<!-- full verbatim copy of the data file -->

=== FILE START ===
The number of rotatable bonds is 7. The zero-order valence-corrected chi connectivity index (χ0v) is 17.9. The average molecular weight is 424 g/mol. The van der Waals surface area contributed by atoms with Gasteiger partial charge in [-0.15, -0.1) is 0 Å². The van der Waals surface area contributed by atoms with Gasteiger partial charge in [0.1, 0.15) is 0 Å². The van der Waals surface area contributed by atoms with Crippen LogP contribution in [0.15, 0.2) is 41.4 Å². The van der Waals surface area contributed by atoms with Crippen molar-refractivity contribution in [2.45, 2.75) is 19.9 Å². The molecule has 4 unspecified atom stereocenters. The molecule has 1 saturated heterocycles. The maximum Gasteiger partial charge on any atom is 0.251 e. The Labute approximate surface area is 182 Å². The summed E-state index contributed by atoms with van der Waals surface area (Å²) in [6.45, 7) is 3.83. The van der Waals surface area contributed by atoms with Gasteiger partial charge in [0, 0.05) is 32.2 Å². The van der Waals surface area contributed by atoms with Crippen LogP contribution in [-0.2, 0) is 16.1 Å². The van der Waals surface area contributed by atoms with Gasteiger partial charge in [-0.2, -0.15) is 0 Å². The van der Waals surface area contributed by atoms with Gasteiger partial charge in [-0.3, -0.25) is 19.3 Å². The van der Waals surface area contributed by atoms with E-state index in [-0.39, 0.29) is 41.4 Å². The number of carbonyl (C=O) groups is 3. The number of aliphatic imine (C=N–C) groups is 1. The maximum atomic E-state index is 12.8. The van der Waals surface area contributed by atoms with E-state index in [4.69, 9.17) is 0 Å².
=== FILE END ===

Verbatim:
The number of rotatable bonds is 7. The zero-order valence-corrected chi connectivity index (χ0v) is 17.9. The average molecular weight is 424 g/mol. The van der Waals surface area contributed by atoms with Gasteiger partial charge in [-0.15, -0.1) is 0 Å². The van der Waals surface area contributed by atoms with Gasteiger partial charge in [0.1, 0.15) is 0 Å². The van der Waals surface area contributed by atoms with Crippen LogP contribution in [0.15, 0.2) is 41.4 Å². The van der Waals surface area contributed by atoms with Crippen molar-refractivity contribution in [2.45, 2.75) is 19.9 Å². The molecule has 4 unspecified atom stereocenters. The molecule has 1 saturated heterocycles. The maximum Gasteiger partial charge on any atom is 0.251 e. The Labute approximate surface area is 182 Å². The summed E-state index contributed by atoms with van der Waals surface area (Å²) in [6.45, 7) is 3.83. The van der Waals surface area contributed by atoms with Gasteiger partial charge in [0, 0.05) is 32.2 Å². The van der Waals surface area contributed by atoms with Crippen LogP contribution in [-0.2, 0) is 16.1 Å². The van der Waals surface area contributed by atoms with Gasteiger partial charge in [-0.2, -0.15) is 0 Å². The van der Waals surface area contributed by atoms with Gasteiger partial charge in [-0.3, -0.25) is 19.3 Å². The van der Waals surface area contributed by atoms with E-state index in [-0.39, 0.29) is 41.4 Å². The number of carbonyl (C=O) groups is 3. The number of aliphatic imine (C=N–C) groups is 1. The maximum atomic E-state index is 12.8. The van der Waals surface area contributed by atoms with E-state index in [4.69, 9.17) is 0 Å².